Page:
7,581 homeless people were seen sleeping on the streets from April 2014 to March 2015. That’s a 16% increase on the previous 12 months.  UK nationals make up 43% of that total and their numbers increased by 267 on the previous 12 months.  Central and Eastern European make up 37% of the total and their numbers increased by 728 to 2,695.  Romanians make up nearly half of this group (1,388) and their number has doubled since 2013-14.  Poles are the second largest group of Eastern Europeans.

Rough sleepers are categorised in 3 ways – new people who have not been seen before, people who have been seen a number of times recently and are considered to be living on the streets, and intermittent rough sleepers who may have had contact with support networks previously.

Rough sleepers

All categories are up in the past 12 months with the most significant increase of 20% in intermittent rough sleepers, people back on the street. There had been little change in overall numbers in the previous year.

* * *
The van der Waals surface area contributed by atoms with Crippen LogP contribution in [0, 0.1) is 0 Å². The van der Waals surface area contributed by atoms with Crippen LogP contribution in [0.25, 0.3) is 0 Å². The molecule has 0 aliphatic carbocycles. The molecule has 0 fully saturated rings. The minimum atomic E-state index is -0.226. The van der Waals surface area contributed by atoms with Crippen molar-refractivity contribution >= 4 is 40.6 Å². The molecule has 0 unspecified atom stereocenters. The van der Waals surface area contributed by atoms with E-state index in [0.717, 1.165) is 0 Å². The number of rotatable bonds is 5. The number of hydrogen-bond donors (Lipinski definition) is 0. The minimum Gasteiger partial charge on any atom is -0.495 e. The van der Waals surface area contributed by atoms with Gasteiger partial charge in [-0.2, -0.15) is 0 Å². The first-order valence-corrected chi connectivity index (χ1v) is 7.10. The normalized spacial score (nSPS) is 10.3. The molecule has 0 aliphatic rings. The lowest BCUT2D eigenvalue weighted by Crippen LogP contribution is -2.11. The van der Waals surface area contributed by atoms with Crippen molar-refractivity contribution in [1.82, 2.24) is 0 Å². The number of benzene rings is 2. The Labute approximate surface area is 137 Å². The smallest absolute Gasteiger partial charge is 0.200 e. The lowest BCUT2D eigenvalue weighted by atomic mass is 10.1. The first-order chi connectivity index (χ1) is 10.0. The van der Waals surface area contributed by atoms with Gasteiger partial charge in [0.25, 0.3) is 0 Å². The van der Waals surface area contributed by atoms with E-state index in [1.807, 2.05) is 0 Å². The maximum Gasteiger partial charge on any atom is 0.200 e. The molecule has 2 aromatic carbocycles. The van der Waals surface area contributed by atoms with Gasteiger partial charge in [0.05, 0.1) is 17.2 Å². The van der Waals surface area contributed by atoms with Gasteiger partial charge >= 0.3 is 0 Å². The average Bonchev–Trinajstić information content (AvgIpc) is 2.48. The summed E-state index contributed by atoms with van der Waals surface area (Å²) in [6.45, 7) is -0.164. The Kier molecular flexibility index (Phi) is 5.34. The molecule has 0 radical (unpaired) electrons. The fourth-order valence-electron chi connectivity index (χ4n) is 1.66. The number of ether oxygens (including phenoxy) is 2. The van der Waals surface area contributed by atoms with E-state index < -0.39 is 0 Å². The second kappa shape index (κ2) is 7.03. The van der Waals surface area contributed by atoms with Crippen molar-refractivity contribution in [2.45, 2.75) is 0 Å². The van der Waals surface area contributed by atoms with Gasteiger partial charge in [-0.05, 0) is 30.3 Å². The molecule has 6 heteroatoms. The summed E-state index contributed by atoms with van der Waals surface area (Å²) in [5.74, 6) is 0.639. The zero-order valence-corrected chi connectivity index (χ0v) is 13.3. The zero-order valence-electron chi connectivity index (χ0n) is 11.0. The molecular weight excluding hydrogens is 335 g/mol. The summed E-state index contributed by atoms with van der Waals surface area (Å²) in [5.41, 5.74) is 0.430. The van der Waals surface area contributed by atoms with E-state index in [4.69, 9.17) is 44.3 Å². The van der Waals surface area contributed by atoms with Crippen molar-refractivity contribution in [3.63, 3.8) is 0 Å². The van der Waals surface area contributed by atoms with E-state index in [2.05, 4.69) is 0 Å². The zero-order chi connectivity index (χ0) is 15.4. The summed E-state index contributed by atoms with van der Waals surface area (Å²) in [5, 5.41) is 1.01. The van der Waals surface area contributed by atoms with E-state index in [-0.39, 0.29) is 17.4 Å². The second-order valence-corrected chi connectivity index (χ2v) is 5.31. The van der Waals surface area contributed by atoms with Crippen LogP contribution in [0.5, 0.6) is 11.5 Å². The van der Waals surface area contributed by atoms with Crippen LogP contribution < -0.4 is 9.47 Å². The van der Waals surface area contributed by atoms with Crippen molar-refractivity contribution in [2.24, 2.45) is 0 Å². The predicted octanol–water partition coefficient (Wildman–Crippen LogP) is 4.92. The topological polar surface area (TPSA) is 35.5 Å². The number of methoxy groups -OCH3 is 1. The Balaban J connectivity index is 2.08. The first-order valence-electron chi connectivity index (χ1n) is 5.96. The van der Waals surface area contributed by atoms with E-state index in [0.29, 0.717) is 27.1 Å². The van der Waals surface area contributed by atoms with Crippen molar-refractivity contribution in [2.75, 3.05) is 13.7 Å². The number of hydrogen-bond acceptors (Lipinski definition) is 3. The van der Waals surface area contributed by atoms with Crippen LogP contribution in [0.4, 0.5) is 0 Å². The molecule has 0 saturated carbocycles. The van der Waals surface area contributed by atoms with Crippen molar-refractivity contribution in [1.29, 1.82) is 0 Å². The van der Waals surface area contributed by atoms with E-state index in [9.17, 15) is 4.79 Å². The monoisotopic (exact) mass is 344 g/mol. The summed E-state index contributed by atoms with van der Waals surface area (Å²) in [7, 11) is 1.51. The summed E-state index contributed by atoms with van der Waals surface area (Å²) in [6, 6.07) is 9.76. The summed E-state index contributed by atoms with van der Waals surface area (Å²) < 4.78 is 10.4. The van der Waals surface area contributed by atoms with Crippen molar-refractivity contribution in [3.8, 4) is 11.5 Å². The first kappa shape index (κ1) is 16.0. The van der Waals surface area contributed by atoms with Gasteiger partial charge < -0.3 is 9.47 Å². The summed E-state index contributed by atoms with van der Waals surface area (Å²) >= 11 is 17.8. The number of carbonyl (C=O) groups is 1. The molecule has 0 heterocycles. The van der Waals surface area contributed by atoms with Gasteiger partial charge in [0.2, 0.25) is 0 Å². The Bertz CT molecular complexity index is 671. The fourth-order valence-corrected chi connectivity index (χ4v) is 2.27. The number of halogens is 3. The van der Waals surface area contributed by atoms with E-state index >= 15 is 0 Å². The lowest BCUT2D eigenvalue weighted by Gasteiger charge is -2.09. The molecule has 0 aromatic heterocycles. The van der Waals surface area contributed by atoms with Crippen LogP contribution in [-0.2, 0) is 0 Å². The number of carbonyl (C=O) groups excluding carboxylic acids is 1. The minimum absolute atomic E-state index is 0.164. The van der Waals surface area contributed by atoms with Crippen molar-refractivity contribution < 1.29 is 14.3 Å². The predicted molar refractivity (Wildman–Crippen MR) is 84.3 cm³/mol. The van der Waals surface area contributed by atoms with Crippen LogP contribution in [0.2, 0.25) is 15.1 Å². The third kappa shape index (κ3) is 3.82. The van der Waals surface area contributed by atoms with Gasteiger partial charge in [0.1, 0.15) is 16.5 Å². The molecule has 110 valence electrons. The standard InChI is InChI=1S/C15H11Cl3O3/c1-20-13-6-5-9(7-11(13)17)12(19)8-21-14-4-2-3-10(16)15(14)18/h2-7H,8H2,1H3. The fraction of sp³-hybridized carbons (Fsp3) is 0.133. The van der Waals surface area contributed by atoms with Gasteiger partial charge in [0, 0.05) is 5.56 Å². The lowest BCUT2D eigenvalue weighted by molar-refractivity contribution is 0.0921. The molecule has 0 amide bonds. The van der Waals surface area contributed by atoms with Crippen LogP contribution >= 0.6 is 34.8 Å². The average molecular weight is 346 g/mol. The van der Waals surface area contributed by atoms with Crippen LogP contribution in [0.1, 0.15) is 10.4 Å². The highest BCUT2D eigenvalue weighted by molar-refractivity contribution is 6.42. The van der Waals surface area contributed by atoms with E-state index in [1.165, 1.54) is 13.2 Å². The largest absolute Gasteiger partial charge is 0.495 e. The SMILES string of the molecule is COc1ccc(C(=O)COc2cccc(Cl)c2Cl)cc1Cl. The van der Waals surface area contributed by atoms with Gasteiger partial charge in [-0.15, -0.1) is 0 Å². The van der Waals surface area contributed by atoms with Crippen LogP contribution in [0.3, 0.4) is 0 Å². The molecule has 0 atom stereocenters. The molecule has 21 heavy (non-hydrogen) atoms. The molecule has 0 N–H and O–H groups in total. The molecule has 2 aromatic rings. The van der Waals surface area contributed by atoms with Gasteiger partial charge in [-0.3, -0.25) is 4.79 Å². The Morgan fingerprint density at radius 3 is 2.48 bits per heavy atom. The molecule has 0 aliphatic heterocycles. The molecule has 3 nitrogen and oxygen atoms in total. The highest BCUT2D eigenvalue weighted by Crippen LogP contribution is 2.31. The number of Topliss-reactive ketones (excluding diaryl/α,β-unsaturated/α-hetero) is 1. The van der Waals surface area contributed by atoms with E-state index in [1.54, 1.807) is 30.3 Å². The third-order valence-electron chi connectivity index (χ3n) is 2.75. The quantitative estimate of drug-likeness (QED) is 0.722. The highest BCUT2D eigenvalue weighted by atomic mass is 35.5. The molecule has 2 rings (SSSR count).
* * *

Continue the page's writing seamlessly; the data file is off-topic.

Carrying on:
The data was produced by the Combined Homelessness and Information Network (CHAIN) based on information supplied by outreach workers. CHAIN is funded by the GLA and managed by the charity St Mungos Broadway.

A high percentage of homeless people have problems with alcohol, drugs, mental health issues, or all 3. Outreach workers recorded that 41% needed support for alcohol problems and a similar proportion had mental health issues. 31% had drug problems.

Only 9 children were found sleeping rough in the year. People under 35 make up nearly half the number, but 710 older people, over 55, were discovered.

Nearly all the rough sleepers seen were men, 86%.   151 were former armed services members. 32% had been in prison.

A third of the rough sleepers in London are found in the central area of Westminster. Camden, Tower Hamlets, Lambeth, Southwark and City of London also have significant numbers and only Southwark saw a reduction in the period. 266 people were found sleeping rough at Heathrow Airport. That’s up by 100 on the previous year.

Outreach teams were able to get 2,197 rough sleepers into some form of accommodation. That’s 29%, down from 38% the previous year.

Source data

See also

Landlords reclaim record number of rented homes